CLEARLY, THIS PRESIDENTIAL RACE IS NOT SHAPING UP to be about alternative policy choices. It is a race driven by various exogenous shocks. does a nice job of plotting certain events against the likely electoral college performance of Bush and Kerry since May. Check out this website’s thoughtful discussion on polling as well and the other great resources scattered throughout the site.
Reagan’s death, Farenheit 9/11, John Edwards’ selection as VP, the Democratic National Convention, the Swift Boat ads, and the Republican National Convention all correlate with various significant swings in the contest. After the Republican convention, I would imagine that hitting 1,000 American military deaths in Iraq or new concerns about Bush’s national guard service may account for a clear, but temporary, drop of Bush on this graph. Now,however, Bush seems to be on a real upswing as far as this electoral college assessment.
I tried pretty hard to get some senior players in the Kerry political world to anticipate the impact of Reagan’s death, about six months before Reagan passed away. It seemed to me that a set of unexpected but potential exogenous shocks needed to be considered and anticipated by Kerry’s team. These included a potential economic shock — a currency crisis or a hedge fund unwinding as happened with Long Term Capital Management; a mass casualty incident in Iraq or Afghanistan; a mass casualty incident in the U.S.; or Reagan’s death.
Presidential death and memorial services create unrivaled theatre. I thought that Reagan dying after such a long battle with Alzheimer’s would present an important staging opportunity for Bush and help him exploit the sentimentalism for Reagan’s style of presidency, very attractive not just to Republicans but to many independent voters.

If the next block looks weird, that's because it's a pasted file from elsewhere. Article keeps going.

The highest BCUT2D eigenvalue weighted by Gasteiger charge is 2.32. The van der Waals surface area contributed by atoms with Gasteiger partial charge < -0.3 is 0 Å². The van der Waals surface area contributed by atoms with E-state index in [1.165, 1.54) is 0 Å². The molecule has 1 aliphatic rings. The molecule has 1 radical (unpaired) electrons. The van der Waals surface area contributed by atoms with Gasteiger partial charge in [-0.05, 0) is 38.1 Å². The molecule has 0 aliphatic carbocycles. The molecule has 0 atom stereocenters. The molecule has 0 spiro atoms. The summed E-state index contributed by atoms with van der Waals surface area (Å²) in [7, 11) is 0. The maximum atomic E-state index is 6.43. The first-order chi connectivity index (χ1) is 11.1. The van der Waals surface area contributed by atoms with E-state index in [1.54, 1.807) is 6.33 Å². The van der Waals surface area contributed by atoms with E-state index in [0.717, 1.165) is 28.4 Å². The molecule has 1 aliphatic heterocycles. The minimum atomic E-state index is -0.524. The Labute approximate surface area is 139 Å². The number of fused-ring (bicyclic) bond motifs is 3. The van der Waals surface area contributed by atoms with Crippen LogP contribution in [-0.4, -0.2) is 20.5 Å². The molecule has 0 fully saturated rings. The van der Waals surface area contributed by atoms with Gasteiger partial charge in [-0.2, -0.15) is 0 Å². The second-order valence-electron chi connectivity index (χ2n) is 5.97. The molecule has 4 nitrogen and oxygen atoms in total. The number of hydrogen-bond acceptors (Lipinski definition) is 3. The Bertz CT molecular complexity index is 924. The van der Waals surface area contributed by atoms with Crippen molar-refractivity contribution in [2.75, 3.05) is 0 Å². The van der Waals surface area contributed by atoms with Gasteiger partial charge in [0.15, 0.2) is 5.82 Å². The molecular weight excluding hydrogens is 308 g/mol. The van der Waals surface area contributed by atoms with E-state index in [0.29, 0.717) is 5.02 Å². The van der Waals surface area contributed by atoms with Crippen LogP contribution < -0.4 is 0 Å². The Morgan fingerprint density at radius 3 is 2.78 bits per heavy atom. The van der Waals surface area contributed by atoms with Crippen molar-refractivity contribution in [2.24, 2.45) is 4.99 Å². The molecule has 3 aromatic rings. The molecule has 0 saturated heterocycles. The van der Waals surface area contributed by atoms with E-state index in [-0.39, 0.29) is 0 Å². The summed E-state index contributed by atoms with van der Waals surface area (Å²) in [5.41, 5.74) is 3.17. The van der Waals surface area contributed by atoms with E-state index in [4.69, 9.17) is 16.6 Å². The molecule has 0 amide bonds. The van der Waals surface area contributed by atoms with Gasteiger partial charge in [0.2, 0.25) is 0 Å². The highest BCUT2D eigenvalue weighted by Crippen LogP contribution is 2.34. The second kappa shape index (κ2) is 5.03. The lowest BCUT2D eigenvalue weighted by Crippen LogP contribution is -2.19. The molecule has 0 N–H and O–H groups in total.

When I would mention this to groups, everyone would say that they agreed that Reagan’s death might have an impact. Walter Shapiro was the one friend who told me that it would have no impact because most of the country already thought of Reagan as gone. When I was in Florence, Italy this summer at a forum organized by Georgetown University — I gave the same line of reasoning to Rik Hertzberg of The New Yorker who was there — and he got it and may have written this up I think. Unfortunately, Ronald Reagan died the very next morning.
The Kerry response should have been to try and exploit a divide among Republicans over what Reagan’s legacy means today. To some degree, there is a battle between Reagan’s foreign policy acolytes, but a far broader set of civil wars could have been cultivated by Kerry’s team. Instead, Kerry’s campaign went dark during Reagan’s memorial week, and as shows, Bush’s popularity stopped falling and he began climbing in the polls.
This election is far from over, but Kerry should have found a couple of good things to say about Reagan and then make those in Republican circles fight a bit over what Reagan really meant to the country. He should have embraced David Catania — the rebellious gay Republican member of the Washington D.C. City Council who defected from Bush’s side over the anti-gay marriage constitutional amendment. He should be talking about stem cell politics in this country and how America cannot afford to point itself in a Dark Ages, anti-science direction.
If this election is going to be driven by shocks and events, then the only way Kerry can beat Bush is by creating some of his own “shock and awe.” That is possible in six weeks.
— Steve Clemons